I went to the oly lifting platform in the MAC weight-room, and they have Ivanko kg bumper plates, but unbelievably, the damn place has a policy that weights are not to be dropped from above knee height. And they don’t have squat racks. So I had to follow my sense of prudence and keep the weight light, since I was planning to throw around a bar a bit. I set up a 20kg bar with two 10kg plates (that’s 40 kg, which is 88 lbs) and proceeded to do some quick sets of the following:
1 snatch, 5 x back squat, 1 push jerk
2 x 1 snatch, 10 x b.s., 1 p.j.
2 x 1 power clean, 10 front squat
1 snatch, 5 overhead squat
1 snatch, 7 overhead squat
1 snatch, 10 overhead squat
1 power clean, 7 shoulder press
6 snatches (585 lbs), 3 power cleans (264 lbs), 3 push jerks (behind the head) (264 lbs), 25 back squats (2,200 lbs), 20 front squats (1,760 lbs), 22 overhead squats (1,936 lbs), 7 shoulder presses (616 lbs).
I took short (that is not to say, brief) rests between these sets, but did not work “for time.” Because I was using a relatively light weight, I worked as fast as I could during the actual sets, and I did more reps than I would during a “normal” lifting session.
Between the Creds and these squats and auxillary lifts, I know I’ll feel it on Sunday. Wow.
Wednesday AM was a fun time at CrossFit Asheville. For strength we did some Kettlebell Swings (and for me, One Arm Kettlebell Snatches too) and for a met-con we did 3 rounds for time of push-jerks and high box jumps. Now, no more WODs until Saturday’s Warrior Dash in Georgia. That day also marks the end of my five month alcohol fast.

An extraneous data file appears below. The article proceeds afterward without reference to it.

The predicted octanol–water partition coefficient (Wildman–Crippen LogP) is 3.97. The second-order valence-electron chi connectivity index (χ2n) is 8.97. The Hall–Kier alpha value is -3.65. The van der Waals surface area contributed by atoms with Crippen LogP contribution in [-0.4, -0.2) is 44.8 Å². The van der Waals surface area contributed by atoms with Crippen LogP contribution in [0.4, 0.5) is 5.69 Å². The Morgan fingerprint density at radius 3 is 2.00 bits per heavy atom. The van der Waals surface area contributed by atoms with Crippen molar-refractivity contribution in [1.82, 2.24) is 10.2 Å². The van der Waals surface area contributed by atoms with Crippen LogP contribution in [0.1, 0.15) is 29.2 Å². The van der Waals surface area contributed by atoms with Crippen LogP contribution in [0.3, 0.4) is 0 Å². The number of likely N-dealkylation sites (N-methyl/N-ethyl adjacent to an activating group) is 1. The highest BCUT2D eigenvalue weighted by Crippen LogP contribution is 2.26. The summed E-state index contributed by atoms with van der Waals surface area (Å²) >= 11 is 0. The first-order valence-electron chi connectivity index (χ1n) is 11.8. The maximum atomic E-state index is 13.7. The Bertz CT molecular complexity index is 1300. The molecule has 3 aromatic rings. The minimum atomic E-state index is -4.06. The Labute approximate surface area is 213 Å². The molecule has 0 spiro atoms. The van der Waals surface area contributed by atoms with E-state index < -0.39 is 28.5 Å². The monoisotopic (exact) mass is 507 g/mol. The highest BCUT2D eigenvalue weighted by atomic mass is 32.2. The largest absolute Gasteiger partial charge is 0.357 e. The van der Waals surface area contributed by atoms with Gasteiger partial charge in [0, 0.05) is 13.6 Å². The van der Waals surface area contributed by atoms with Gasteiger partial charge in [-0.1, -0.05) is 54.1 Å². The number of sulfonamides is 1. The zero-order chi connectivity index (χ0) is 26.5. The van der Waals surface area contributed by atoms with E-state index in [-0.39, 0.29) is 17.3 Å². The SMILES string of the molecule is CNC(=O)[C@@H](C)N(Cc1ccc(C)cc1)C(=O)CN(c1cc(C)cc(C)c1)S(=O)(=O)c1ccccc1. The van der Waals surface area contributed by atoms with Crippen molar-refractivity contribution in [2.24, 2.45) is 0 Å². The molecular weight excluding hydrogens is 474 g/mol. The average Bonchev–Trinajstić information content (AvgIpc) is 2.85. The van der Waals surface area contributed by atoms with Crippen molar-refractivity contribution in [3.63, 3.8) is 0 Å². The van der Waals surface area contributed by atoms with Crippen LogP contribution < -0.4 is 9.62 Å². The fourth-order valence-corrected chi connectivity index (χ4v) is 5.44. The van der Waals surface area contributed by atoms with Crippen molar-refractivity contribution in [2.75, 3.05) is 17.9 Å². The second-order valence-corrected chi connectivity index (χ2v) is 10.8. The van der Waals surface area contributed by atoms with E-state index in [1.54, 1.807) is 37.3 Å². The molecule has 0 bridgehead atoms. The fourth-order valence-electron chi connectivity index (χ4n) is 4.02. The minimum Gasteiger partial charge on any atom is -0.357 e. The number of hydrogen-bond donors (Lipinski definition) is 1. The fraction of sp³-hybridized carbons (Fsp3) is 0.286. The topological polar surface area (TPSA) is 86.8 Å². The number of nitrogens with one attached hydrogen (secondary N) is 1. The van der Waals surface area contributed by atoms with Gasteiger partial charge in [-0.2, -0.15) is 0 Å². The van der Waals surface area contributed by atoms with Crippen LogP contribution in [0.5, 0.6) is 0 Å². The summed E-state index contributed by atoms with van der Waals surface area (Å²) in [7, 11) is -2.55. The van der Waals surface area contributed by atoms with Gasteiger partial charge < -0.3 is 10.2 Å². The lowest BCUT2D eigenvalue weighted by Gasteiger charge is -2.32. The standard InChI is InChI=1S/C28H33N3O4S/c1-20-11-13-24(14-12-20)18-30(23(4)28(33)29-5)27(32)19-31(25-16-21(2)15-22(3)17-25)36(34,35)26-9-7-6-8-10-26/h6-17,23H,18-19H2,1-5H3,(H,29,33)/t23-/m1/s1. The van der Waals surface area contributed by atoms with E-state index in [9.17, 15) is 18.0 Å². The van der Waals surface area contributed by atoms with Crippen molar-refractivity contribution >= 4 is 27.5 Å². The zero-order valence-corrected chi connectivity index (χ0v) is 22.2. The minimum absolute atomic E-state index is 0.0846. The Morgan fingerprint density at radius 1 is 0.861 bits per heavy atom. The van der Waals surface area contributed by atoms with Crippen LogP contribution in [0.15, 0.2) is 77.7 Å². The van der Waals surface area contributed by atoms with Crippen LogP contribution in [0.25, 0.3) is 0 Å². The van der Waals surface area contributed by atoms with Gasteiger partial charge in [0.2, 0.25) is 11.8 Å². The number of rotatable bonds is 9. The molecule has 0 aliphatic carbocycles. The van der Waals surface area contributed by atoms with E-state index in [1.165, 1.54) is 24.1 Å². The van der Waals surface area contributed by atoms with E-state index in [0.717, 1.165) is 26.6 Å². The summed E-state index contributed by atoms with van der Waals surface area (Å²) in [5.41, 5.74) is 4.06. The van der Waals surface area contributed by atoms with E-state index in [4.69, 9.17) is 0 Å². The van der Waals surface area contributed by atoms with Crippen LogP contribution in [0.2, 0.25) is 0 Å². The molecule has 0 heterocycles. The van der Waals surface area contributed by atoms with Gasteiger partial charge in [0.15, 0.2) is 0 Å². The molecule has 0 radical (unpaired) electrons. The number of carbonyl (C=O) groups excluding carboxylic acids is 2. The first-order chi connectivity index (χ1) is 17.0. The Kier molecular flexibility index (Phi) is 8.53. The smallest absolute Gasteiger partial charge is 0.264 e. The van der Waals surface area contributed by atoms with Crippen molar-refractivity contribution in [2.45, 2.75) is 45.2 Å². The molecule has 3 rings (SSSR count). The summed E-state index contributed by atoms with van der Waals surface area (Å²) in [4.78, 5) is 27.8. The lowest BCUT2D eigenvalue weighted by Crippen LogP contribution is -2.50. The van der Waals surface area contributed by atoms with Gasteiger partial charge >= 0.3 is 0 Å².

Training Cycle: Week 2/6 (Work Week)
No Alcohol Month 5/5
Diet: Calorie Cycling (2 days low, 1 day high), Whole/Clean/Paleo Zone w/ 2x-4x fat
Second workout of the Week
Crawling around. Stretching. Calisthenics.
Stregnth: KB Swings and Snatches
Result: swing: 15 x 35 lbs; One arm KB snatches: 5 x 35 lbs x each arm; swing: 15 x 45; snatch: 5 x 45 x each arm; 15 x 53; snatch: 5 x 53 x each arm; swing: 15 x 72; snatch: 1 x 72 x right arm; fail x 72 x left arm (finished with right hand assist).
WOD: Push Jerks and High Box Jumps
3 Rounds of:
7 Push Jerk (80-85% 5RM not to exceed 155/105lbs)
7 HIGH box jumps (35″/28″)
Although the web-published version of this was to uses 80-85% of 5 RM, in the gym I was told to use 75% of my 1 rep Clean and Jerk max (165). That would have been 125 lbs; due to a lack of sleep and general problems with my damn knee, I went lighter, 115 lbs. It turns out that 115 is indeed just over 85% of my current 5 rep push-jerk PR (see here) although it is high time I boost that number up.
Result: 4:11 w/ 115 lbs and 30″ box.